Air Quality Monitoring And Management For The Industrialized Highveld Region Of South Africa
Free (open access)
217 - 224
G. V. Mkhatshwa
The rapid economic growth in developing countries has led to increases in energy consumption patterns and industrial activity leading to air quality degradation. Due to the rapid industrial expansion in South Africa, there has been a great demand for increased electrical generation. About 89% of electricity generated in the Southern African Development Community (SADC) region is from coal, mostly produced in South Africa. Eskom generates 95% of the electricity used in South Africa and has undertaken extensive air quality monitoring on a regional basis since the 1970s. The aim of the monitoring is to assist Eskom in the assessment of environmental impacts related to its activities and to facilitate appropriate control strategies. The South African Highveld is impacted by emissions from motor vehicles, heavy and light industry, power stations, coal mining and numerous large townships and informal settlements. This paper presents air quality monitoring and management trends adopted by Eskom for the past 20 years over the Highveld region of South Africa and how these have changed with time. An overview of air quality monitoring methods is presented and ambient air quality trends over a minimum of a 10-year period at specific monitoring stations are discussed. Generally ambient concentrations of pollutants such as sulphur dioxide (SO2), nitrogen oxides (NOx) and fine particulate matter (FPM) have been decreasing with time in the Highveld region. This can be attributed mainly to control strategies adopted by Eskom and to the electrification of households. Keywords: Eskom, electricity, power stations, Highveld, air quality, monitoring, Elandsfontein, Palmer, Leandra, pollutants.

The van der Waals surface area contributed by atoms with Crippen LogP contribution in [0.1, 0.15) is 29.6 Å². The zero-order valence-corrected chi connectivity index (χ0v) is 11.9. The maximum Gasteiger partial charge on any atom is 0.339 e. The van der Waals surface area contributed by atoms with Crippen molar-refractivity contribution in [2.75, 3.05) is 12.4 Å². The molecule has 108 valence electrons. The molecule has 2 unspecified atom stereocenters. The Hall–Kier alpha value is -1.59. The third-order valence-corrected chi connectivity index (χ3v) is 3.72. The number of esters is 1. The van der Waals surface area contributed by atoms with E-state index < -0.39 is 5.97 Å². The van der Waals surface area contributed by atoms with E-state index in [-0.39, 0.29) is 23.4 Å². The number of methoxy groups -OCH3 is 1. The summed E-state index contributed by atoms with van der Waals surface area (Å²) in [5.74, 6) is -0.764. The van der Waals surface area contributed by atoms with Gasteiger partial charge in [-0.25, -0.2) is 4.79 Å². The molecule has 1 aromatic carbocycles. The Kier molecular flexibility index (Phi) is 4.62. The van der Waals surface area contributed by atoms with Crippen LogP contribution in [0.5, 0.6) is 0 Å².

Eskom, electricity, power stations, Highveld, air quality, monitoring, Elandsfontein, Palmer, Leandra, pollutants.